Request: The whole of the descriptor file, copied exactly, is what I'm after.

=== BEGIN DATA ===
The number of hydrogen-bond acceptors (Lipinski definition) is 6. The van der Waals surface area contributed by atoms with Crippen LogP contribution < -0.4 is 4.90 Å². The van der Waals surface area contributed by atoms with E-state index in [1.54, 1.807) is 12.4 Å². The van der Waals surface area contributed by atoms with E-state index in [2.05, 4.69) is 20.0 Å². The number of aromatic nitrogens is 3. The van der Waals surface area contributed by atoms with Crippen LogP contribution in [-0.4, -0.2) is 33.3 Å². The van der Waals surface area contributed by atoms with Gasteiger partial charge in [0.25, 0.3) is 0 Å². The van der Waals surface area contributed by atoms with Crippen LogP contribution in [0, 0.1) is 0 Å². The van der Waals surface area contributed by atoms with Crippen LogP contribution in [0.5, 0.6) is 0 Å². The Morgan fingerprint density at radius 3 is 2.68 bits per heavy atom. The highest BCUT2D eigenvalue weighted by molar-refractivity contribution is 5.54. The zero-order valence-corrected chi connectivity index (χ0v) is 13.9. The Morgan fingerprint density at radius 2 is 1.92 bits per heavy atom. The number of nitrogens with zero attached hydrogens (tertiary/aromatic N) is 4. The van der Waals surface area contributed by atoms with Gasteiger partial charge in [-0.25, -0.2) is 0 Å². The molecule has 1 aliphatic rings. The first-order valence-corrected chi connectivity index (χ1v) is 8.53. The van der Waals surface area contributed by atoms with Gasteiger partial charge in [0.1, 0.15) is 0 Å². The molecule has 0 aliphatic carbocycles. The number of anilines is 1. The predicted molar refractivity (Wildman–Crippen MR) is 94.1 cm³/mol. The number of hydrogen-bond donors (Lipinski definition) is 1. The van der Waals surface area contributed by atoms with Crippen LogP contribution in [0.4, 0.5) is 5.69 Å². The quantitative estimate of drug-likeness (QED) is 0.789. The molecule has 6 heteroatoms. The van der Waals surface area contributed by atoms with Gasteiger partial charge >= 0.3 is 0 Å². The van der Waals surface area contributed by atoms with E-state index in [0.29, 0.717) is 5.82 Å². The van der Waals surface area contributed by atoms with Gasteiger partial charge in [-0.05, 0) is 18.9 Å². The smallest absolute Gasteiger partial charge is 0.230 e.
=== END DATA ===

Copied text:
The number of hydrogen-bond acceptors (Lipinski definition) is 6. The van der Waals surface area contributed by atoms with Crippen LogP contribution < -0.4 is 4.90 Å². The van der Waals surface area contributed by atoms with E-state index in [1.54, 1.807) is 12.4 Å². The van der Waals surface area contributed by atoms with E-state index in [2.05, 4.69) is 20.0 Å². The number of aromatic nitrogens is 3. The van der Waals surface area contributed by atoms with Crippen LogP contribution in [-0.4, -0.2) is 33.3 Å². The van der Waals surface area contributed by atoms with Gasteiger partial charge in [0.25, 0.3) is 0 Å². The van der Waals surface area contributed by atoms with Crippen LogP contribution in [0, 0.1) is 0 Å². The van der Waals surface area contributed by atoms with Crippen LogP contribution in [0.5, 0.6) is 0 Å². The Morgan fingerprint density at radius 3 is 2.68 bits per heavy atom. The highest BCUT2D eigenvalue weighted by molar-refractivity contribution is 5.54. The zero-order valence-corrected chi connectivity index (χ0v) is 13.9. The Morgan fingerprint density at radius 2 is 1.92 bits per heavy atom. The number of nitrogens with zero attached hydrogens (tertiary/aromatic N) is 4. The van der Waals surface area contributed by atoms with Gasteiger partial charge in [-0.25, -0.2) is 0 Å². The molecule has 1 aliphatic rings. The first-order valence-corrected chi connectivity index (χ1v) is 8.53. The van der Waals surface area contributed by atoms with Gasteiger partial charge in [0.1, 0.15) is 0 Å². The molecule has 0 aliphatic carbocycles. The number of anilines is 1. The predicted molar refractivity (Wildman–Crippen MR) is 94.1 cm³/mol. The number of hydrogen-bond donors (Lipinski definition) is 1. The van der Waals surface area contributed by atoms with Crippen LogP contribution in [0.4, 0.5) is 5.69 Å². The quantitative estimate of drug-likeness (QED) is 0.789. The molecule has 6 heteroatoms. The van der Waals surface area contributed by atoms with Gasteiger partial charge >= 0.3 is 0 Å². The van der Waals surface area contributed by atoms with E-state index in [0.29, 0.717) is 5.82 Å². The van der Waals surface area contributed by atoms with Gasteiger partial charge in [-0.05, 0) is 18.9 Å². The smallest absolute Gasteiger partial charge is 0.230 e.